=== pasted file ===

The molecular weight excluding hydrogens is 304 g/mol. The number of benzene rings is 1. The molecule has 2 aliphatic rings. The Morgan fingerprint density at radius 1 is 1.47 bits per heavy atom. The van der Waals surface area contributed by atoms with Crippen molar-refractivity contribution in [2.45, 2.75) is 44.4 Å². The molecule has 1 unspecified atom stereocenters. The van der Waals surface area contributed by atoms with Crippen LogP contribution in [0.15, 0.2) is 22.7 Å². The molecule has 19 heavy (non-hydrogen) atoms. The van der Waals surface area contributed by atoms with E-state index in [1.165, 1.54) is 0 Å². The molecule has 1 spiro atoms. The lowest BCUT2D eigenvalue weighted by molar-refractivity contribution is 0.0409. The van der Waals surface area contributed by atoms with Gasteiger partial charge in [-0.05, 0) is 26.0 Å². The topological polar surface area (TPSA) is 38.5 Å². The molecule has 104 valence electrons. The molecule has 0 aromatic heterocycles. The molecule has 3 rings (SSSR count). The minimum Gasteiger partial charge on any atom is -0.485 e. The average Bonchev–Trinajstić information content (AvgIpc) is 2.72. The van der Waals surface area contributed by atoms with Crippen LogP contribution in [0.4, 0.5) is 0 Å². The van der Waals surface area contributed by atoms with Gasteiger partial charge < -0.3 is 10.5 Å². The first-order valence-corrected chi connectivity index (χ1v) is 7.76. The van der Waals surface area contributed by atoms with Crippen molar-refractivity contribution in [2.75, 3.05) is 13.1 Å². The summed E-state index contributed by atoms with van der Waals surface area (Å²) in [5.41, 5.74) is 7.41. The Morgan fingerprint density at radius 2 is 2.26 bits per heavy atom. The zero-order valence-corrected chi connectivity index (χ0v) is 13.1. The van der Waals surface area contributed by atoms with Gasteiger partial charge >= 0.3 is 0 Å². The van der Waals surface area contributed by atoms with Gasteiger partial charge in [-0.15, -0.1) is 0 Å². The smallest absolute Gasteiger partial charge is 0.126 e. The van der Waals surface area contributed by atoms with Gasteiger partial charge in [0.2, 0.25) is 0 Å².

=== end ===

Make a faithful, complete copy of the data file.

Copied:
The molecular weight excluding hydrogens is 304 g/mol. The number of benzene rings is 1. The molecule has 2 aliphatic rings. The Morgan fingerprint density at radius 1 is 1.47 bits per heavy atom. The van der Waals surface area contributed by atoms with Crippen molar-refractivity contribution in [2.45, 2.75) is 44.4 Å². The molecule has 1 unspecified atom stereocenters. The van der Waals surface area contributed by atoms with Crippen LogP contribution in [0.15, 0.2) is 22.7 Å². The molecule has 19 heavy (non-hydrogen) atoms. The van der Waals surface area contributed by atoms with E-state index in [1.165, 1.54) is 0 Å². The molecule has 1 spiro atoms. The lowest BCUT2D eigenvalue weighted by molar-refractivity contribution is 0.0409. The van der Waals surface area contributed by atoms with Gasteiger partial charge in [-0.05, 0) is 26.0 Å². The topological polar surface area (TPSA) is 38.5 Å². The molecule has 104 valence electrons. The molecule has 0 aromatic heterocycles. The molecule has 3 rings (SSSR count). The minimum Gasteiger partial charge on any atom is -0.485 e. The average Bonchev–Trinajstić information content (AvgIpc) is 2.72. The van der Waals surface area contributed by atoms with Crippen LogP contribution in [0.4, 0.5) is 0 Å². The van der Waals surface area contributed by atoms with Gasteiger partial charge < -0.3 is 10.5 Å². The first-order valence-corrected chi connectivity index (χ1v) is 7.76. The van der Waals surface area contributed by atoms with Crippen molar-refractivity contribution in [2.75, 3.05) is 13.1 Å². The summed E-state index contributed by atoms with van der Waals surface area (Å²) in [5.41, 5.74) is 7.41. The Morgan fingerprint density at radius 2 is 2.26 bits per heavy atom. The zero-order valence-corrected chi connectivity index (χ0v) is 13.1. The van der Waals surface area contributed by atoms with Gasteiger partial charge >= 0.3 is 0 Å². The van der Waals surface area contributed by atoms with Gasteiger partial charge in [-0.15, -0.1) is 0 Å². The smallest absolute Gasteiger partial charge is 0.126 e. The van der Waals surface area contributed by atoms with Gasteiger partial charge in [0.2, 0.25) is 0 Å².